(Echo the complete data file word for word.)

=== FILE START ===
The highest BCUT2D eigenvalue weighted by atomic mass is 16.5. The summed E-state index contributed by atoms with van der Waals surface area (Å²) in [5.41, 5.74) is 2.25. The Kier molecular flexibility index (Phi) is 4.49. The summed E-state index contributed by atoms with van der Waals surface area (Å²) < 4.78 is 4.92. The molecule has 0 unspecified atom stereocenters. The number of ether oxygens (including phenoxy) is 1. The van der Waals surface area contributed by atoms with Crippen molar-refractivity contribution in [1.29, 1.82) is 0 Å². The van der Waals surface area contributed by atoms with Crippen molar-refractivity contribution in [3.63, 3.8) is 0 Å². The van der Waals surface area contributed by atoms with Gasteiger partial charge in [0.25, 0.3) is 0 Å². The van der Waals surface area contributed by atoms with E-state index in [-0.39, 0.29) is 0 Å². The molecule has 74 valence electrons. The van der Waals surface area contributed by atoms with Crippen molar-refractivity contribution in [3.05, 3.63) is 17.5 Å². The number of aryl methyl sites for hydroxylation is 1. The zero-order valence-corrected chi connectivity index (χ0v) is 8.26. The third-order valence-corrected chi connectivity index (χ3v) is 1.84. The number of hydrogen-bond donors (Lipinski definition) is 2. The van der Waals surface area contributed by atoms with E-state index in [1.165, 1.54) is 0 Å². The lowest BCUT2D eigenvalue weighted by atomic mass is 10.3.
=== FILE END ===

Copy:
The highest BCUT2D eigenvalue weighted by atomic mass is 16.5. The summed E-state index contributed by atoms with van der Waals surface area (Å²) in [5.41, 5.74) is 2.25. The Kier molecular flexibility index (Phi) is 4.49. The summed E-state index contributed by atoms with van der Waals surface area (Å²) < 4.78 is 4.92. The molecule has 0 unspecified atom stereocenters. The number of ether oxygens (including phenoxy) is 1. The van der Waals surface area contributed by atoms with Crippen molar-refractivity contribution in [1.29, 1.82) is 0 Å². The van der Waals surface area contributed by atoms with Crippen molar-refractivity contribution in [3.63, 3.8) is 0 Å². The van der Waals surface area contributed by atoms with Gasteiger partial charge in [0.25, 0.3) is 0 Å². The van der Waals surface area contributed by atoms with E-state index in [-0.39, 0.29) is 0 Å². The molecule has 74 valence electrons. The van der Waals surface area contributed by atoms with Crippen molar-refractivity contribution in [3.05, 3.63) is 17.5 Å². The number of aryl methyl sites for hydroxylation is 1. The zero-order valence-corrected chi connectivity index (χ0v) is 8.26. The third-order valence-corrected chi connectivity index (χ3v) is 1.84. The number of hydrogen-bond donors (Lipinski definition) is 2. The van der Waals surface area contributed by atoms with E-state index in [1.165, 1.54) is 0 Å². The lowest BCUT2D eigenvalue weighted by atomic mass is 10.3.